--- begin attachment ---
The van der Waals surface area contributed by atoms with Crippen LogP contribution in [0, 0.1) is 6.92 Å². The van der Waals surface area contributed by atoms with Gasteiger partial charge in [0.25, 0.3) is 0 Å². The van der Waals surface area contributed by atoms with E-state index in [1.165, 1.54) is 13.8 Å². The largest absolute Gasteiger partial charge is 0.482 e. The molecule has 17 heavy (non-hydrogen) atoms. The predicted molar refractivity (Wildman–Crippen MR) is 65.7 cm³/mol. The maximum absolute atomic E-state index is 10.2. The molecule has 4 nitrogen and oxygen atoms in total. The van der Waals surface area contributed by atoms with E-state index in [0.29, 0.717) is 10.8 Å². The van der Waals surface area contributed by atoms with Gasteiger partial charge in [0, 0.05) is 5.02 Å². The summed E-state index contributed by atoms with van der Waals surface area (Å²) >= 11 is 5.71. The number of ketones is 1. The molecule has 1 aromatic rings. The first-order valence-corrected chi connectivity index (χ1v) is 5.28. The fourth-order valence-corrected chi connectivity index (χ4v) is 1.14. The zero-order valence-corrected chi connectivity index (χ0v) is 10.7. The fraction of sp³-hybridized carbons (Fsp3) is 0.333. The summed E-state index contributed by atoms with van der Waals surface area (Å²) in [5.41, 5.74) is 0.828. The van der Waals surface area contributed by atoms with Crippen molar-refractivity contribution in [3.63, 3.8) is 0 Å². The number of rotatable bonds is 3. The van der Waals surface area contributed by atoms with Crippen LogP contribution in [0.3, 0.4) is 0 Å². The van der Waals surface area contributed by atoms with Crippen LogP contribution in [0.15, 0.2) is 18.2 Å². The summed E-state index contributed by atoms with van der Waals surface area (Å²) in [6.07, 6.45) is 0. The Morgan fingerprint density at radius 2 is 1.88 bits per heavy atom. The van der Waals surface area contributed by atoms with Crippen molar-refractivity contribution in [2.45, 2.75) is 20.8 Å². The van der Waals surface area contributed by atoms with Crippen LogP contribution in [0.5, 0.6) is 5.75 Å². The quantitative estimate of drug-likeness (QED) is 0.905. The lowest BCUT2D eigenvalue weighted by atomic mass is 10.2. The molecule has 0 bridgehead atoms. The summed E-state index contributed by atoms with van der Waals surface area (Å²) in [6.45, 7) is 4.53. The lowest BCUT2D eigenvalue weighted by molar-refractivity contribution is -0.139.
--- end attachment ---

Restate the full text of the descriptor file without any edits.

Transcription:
The van der Waals surface area contributed by atoms with Crippen LogP contribution in [0, 0.1) is 6.92 Å². The van der Waals surface area contributed by atoms with Gasteiger partial charge in [0.25, 0.3) is 0 Å². The van der Waals surface area contributed by atoms with E-state index in [1.165, 1.54) is 13.8 Å². The largest absolute Gasteiger partial charge is 0.482 e. The molecule has 17 heavy (non-hydrogen) atoms. The predicted molar refractivity (Wildman–Crippen MR) is 65.7 cm³/mol. The maximum absolute atomic E-state index is 10.2. The molecule has 4 nitrogen and oxygen atoms in total. The van der Waals surface area contributed by atoms with E-state index in [0.29, 0.717) is 10.8 Å². The van der Waals surface area contributed by atoms with Gasteiger partial charge in [0, 0.05) is 5.02 Å². The summed E-state index contributed by atoms with van der Waals surface area (Å²) >= 11 is 5.71. The number of ketones is 1. The molecule has 1 aromatic rings. The first-order valence-corrected chi connectivity index (χ1v) is 5.28. The fourth-order valence-corrected chi connectivity index (χ4v) is 1.14. The zero-order valence-corrected chi connectivity index (χ0v) is 10.7. The fraction of sp³-hybridized carbons (Fsp3) is 0.333. The summed E-state index contributed by atoms with van der Waals surface area (Å²) in [5.41, 5.74) is 0.828. The van der Waals surface area contributed by atoms with Crippen molar-refractivity contribution in [3.63, 3.8) is 0 Å². The number of rotatable bonds is 3. The van der Waals surface area contributed by atoms with Crippen LogP contribution in [0.3, 0.4) is 0 Å². The van der Waals surface area contributed by atoms with Crippen LogP contribution in [0.15, 0.2) is 18.2 Å². The summed E-state index contributed by atoms with van der Waals surface area (Å²) in [6.07, 6.45) is 0. The Morgan fingerprint density at radius 2 is 1.88 bits per heavy atom. The van der Waals surface area contributed by atoms with Crippen molar-refractivity contribution in [2.45, 2.75) is 20.8 Å². The van der Waals surface area contributed by atoms with Crippen LogP contribution in [0.5, 0.6) is 5.75 Å². The quantitative estimate of drug-likeness (QED) is 0.905. The lowest BCUT2D eigenvalue weighted by atomic mass is 10.2. The molecule has 0 bridgehead atoms. The summed E-state index contributed by atoms with van der Waals surface area (Å²) in [6.45, 7) is 4.53. The lowest BCUT2D eigenvalue weighted by molar-refractivity contribution is -0.139.